In my home state of California, progressive politicians love school mask mandates because it requires virtually no funding, enforcement is left to classroom teachers, and they can always claim to be protecting children and their families. The problem is the misery they perpetuate in the classroom. Teachers are tired of yelling all day. They are tired of not really knowing what their students look like. They are tired of policing young human beings who simply want to breathe, talk and engage one another as humans are meant to interact.
Already there is a palpable fatalism in the ranks of teachers who are deeply worried that in places like California masking might just become a permanent fixture of the profession, or at least seasonal. Not only will legions of teachers find other work, but who in their right mind would decide to become a teacher in this humdrum future? Increasingly there are developmental concerns beginning to arise — students who can’t speak correctly because they can’t see how sounds are made, students whose glasses are perpetually fogged up, students who feel like they have to yell to be heard in a classroom.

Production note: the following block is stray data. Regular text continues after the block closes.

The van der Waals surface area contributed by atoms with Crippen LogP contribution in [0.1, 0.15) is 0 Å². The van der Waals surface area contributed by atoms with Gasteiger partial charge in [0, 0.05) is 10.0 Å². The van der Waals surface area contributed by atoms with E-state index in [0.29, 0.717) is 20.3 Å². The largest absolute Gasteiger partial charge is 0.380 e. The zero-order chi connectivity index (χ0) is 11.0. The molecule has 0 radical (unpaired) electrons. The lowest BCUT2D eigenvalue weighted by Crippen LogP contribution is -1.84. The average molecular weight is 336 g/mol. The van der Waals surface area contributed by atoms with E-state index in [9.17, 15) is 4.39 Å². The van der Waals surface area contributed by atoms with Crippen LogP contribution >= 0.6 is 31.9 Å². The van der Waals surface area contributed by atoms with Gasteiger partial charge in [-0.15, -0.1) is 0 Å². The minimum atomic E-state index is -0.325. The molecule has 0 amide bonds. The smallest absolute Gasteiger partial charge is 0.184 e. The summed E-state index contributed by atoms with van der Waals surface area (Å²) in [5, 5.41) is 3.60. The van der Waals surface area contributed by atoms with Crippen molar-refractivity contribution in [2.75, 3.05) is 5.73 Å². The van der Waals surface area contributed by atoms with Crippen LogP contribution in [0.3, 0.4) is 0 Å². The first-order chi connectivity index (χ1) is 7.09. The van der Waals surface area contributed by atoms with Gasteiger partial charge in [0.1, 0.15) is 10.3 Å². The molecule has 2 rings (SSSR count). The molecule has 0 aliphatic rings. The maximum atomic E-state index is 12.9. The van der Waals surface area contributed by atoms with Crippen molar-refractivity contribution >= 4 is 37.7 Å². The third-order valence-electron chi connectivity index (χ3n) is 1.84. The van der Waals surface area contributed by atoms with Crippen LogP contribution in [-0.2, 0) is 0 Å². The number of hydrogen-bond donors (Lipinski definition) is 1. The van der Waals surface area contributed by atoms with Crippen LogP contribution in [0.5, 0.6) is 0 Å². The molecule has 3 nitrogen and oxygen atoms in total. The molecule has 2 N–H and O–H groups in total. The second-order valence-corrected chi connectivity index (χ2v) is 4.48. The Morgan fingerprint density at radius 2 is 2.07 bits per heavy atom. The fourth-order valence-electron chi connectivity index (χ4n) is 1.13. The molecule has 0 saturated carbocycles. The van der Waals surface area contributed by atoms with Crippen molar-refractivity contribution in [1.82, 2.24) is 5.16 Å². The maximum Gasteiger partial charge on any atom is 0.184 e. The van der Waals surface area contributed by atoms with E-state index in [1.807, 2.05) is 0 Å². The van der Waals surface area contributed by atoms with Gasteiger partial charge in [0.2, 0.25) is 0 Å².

Learning loss is real and significant, especially in the areas of reading and math, especially for poor and minority students, and especially for younger children for whom online learning makes absolutely zero sense. As high school teacher Auguste Meyrat eloquently noted recently, “They cannot write as well; their vocabulary is lower than usual; they lose focus easily when reading; they struggle remembering what’s read or discussed in class.”
Avoid these pitfalls at all costs.
Stop making students, teachers and parents miserable.
Otherwise, we will be having the same conversation next year.
Jeremy S. Adams is the author of the recently released book Hollowed Out: A Warning About America’s Next Generation. He has taught high school and college civics for 24 years in Bakersfield, California.